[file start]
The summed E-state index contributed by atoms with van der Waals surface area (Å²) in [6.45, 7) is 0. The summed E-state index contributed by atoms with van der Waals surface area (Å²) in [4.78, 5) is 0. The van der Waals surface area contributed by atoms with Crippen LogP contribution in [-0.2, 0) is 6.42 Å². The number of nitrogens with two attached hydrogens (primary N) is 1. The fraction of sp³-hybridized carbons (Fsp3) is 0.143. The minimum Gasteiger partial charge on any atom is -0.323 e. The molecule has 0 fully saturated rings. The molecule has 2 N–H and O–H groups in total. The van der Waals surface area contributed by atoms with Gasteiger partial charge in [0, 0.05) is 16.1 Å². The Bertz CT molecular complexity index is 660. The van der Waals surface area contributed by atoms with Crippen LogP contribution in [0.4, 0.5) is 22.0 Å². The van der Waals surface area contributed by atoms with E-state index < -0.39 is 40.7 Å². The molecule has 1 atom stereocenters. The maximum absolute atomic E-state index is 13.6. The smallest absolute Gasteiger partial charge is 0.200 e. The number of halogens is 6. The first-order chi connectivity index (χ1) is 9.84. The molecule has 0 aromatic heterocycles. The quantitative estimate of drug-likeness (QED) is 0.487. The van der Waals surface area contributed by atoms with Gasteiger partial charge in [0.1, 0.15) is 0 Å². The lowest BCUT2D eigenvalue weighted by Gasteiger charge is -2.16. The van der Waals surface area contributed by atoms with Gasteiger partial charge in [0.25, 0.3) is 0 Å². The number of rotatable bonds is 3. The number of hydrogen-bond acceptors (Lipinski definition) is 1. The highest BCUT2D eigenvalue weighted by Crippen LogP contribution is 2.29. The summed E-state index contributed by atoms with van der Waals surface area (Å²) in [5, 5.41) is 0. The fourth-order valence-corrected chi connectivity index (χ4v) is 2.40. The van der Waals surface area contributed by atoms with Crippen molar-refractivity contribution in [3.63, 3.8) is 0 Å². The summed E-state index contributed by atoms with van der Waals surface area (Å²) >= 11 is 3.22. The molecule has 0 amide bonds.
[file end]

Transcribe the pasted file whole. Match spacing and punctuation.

The summed E-state index contributed by atoms with van der Waals surface area (Å²) in [6.45, 7) is 0. The summed E-state index contributed by atoms with van der Waals surface area (Å²) in [4.78, 5) is 0. The van der Waals surface area contributed by atoms with Crippen LogP contribution in [-0.2, 0) is 6.42 Å². The number of nitrogens with two attached hydrogens (primary N) is 1. The fraction of sp³-hybridized carbons (Fsp3) is 0.143. The minimum Gasteiger partial charge on any atom is -0.323 e. The molecule has 0 fully saturated rings. The molecule has 2 N–H and O–H groups in total. The van der Waals surface area contributed by atoms with Gasteiger partial charge in [0, 0.05) is 16.1 Å². The Bertz CT molecular complexity index is 660. The van der Waals surface area contributed by atoms with Crippen LogP contribution in [0.4, 0.5) is 22.0 Å². The van der Waals surface area contributed by atoms with E-state index < -0.39 is 40.7 Å². The molecule has 1 atom stereocenters. The maximum absolute atomic E-state index is 13.6. The smallest absolute Gasteiger partial charge is 0.200 e. The number of halogens is 6. The first-order chi connectivity index (χ1) is 9.84. The molecule has 0 aromatic heterocycles. The quantitative estimate of drug-likeness (QED) is 0.487. The van der Waals surface area contributed by atoms with Gasteiger partial charge in [0.1, 0.15) is 0 Å². The lowest BCUT2D eigenvalue weighted by Gasteiger charge is -2.16. The van der Waals surface area contributed by atoms with Gasteiger partial charge in [0.25, 0.3) is 0 Å². The number of rotatable bonds is 3. The number of hydrogen-bond acceptors (Lipinski definition) is 1. The highest BCUT2D eigenvalue weighted by Crippen LogP contribution is 2.29. The summed E-state index contributed by atoms with van der Waals surface area (Å²) in [5, 5.41) is 0. The fourth-order valence-corrected chi connectivity index (χ4v) is 2.40. The van der Waals surface area contributed by atoms with Crippen molar-refractivity contribution in [3.63, 3.8) is 0 Å². The summed E-state index contributed by atoms with van der Waals surface area (Å²) >= 11 is 3.22. The molecule has 0 amide bonds.